Main Article Content
Nutrition transition, Dietary transition, Body Weight transition, Epidemiologic transition, Indonesia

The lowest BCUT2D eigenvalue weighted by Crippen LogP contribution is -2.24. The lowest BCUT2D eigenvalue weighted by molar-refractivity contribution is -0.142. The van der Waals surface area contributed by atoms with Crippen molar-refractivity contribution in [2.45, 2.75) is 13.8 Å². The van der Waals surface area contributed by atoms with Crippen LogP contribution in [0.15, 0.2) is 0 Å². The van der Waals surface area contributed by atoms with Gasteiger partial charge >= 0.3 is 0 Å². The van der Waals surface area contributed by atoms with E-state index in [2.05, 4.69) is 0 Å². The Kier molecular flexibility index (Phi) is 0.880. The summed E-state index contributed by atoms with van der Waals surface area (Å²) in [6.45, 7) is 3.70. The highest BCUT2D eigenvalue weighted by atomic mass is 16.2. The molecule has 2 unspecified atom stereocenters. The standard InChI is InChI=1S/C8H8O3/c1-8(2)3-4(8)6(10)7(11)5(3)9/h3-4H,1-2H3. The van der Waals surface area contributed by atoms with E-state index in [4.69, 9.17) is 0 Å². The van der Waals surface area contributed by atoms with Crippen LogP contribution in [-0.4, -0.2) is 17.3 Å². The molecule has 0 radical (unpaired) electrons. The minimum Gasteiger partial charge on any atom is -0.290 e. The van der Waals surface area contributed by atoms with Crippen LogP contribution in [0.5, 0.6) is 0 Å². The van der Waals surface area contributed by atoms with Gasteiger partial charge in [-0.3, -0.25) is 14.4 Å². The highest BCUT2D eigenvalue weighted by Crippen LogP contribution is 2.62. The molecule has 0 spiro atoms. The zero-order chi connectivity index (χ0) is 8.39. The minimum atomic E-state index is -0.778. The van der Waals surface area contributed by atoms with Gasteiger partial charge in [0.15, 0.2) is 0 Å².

Objectives: The present study examined how socio-economic changes has associated with changes of dietary, nutritional, physical activity, body weight and diseases based on the systems of transition. This study empirically examined the system of transitions using data from three nations (Indonesia, Korea, and the US) at different stage of development. This study expanded the previous study by 1) replicating with more recent data, 2) including three nations for comparison, and 3) including diseases as a variable in addition to the other transitions. Methods: Indicators of socio-economic (GDP and urban population percentage), dietary (consumption of rice, sugar & sweeteners, vegetable oil, animal fat, milk, and meat), nutrition (consumption of energy, protein and fat), physical activity (proportion of population engaged in different employment sectors), body weight (overweight and obesity percentages), and epidemiological (communicable and non-communicable disease rates) transitions were collected from international open sources: the World Bank, FAO databank, WHO Global Health Observatory data repository, and from a publication issued by National Statistics Bureaus. Eight different years starting from 1980 to 2015, with a five-year interval between years, were examined. Spearman’s rank correlation and path analysis was conducted using SPSS and SAS. Results: While GDP increased in all three nations, proportion of urban population significantly increased only in Indonesia. Regarding dietary transition, only vegetable oil consumption significantly increased in all three nations, but no particular significant trends were found in nutrition transition. All three nation showed significant decrease in percentage of the population employed in agriculture and significant increase in percentage of the population in service sector. Body weight transition was significantly occurred in all three nations. Only fasting glucose level significantly increased in all three nations, while high blood pressure and total blood cholesterol level fluctuated over the study period and by sex. The model of the system of transitions showed that epidemiological transition was highly related to body weight transition, which, in turn, significantly affected by physical activity and dietary transition. Conclusions: This study found that the three nations at different stage of development showed different level in each transition and that the transitions were interrelated as shown in the system of transitions. This systematic view would be helpful to find ways to solve current nutrition and health problems.